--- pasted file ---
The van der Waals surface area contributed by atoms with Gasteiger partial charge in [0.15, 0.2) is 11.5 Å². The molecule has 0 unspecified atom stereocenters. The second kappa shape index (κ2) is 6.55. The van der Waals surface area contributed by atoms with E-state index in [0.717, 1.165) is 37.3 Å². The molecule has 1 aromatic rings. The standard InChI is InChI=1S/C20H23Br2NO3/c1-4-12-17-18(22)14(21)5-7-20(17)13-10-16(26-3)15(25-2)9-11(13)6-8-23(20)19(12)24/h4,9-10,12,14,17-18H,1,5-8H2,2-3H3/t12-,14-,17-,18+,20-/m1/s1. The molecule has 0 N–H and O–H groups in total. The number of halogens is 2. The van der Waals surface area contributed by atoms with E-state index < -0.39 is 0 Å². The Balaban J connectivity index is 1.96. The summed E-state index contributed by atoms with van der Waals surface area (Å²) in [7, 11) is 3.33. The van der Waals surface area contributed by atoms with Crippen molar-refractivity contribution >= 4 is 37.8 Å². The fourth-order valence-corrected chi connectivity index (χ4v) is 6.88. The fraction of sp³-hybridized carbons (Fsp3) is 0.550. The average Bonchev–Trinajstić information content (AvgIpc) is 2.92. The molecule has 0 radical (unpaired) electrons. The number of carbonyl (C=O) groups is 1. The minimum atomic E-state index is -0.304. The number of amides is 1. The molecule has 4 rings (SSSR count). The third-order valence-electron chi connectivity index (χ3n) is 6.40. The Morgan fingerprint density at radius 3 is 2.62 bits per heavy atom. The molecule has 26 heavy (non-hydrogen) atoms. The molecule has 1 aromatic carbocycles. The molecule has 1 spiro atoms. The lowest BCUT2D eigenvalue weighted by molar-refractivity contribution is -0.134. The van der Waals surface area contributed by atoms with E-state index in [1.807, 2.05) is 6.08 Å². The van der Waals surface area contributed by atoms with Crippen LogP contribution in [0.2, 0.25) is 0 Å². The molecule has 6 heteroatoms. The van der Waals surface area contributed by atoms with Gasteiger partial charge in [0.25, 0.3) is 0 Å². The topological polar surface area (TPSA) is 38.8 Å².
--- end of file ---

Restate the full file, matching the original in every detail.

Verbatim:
The van der Waals surface area contributed by atoms with Gasteiger partial charge in [0.15, 0.2) is 11.5 Å². The molecule has 0 unspecified atom stereocenters. The second kappa shape index (κ2) is 6.55. The van der Waals surface area contributed by atoms with E-state index in [0.717, 1.165) is 37.3 Å². The molecule has 1 aromatic rings. The standard InChI is InChI=1S/C20H23Br2NO3/c1-4-12-17-18(22)14(21)5-7-20(17)13-10-16(26-3)15(25-2)9-11(13)6-8-23(20)19(12)24/h4,9-10,12,14,17-18H,1,5-8H2,2-3H3/t12-,14-,17-,18+,20-/m1/s1. The molecule has 0 N–H and O–H groups in total. The number of halogens is 2. The van der Waals surface area contributed by atoms with E-state index < -0.39 is 0 Å². The Balaban J connectivity index is 1.96. The summed E-state index contributed by atoms with van der Waals surface area (Å²) in [7, 11) is 3.33. The van der Waals surface area contributed by atoms with Crippen molar-refractivity contribution >= 4 is 37.8 Å². The fourth-order valence-corrected chi connectivity index (χ4v) is 6.88. The fraction of sp³-hybridized carbons (Fsp3) is 0.550. The average Bonchev–Trinajstić information content (AvgIpc) is 2.92. The molecule has 0 radical (unpaired) electrons. The number of carbonyl (C=O) groups is 1. The minimum atomic E-state index is -0.304. The number of amides is 1. The molecule has 4 rings (SSSR count). The third-order valence-electron chi connectivity index (χ3n) is 6.40. The Morgan fingerprint density at radius 3 is 2.62 bits per heavy atom. The molecule has 26 heavy (non-hydrogen) atoms. The molecule has 1 aromatic carbocycles. The molecule has 1 spiro atoms. The lowest BCUT2D eigenvalue weighted by molar-refractivity contribution is -0.134. The van der Waals surface area contributed by atoms with E-state index in [1.807, 2.05) is 6.08 Å². The van der Waals surface area contributed by atoms with Crippen LogP contribution in [0.2, 0.25) is 0 Å². The molecule has 6 heteroatoms. The van der Waals surface area contributed by atoms with Gasteiger partial charge in [0.25, 0.3) is 0 Å². The topological polar surface area (TPSA) is 38.8 Å².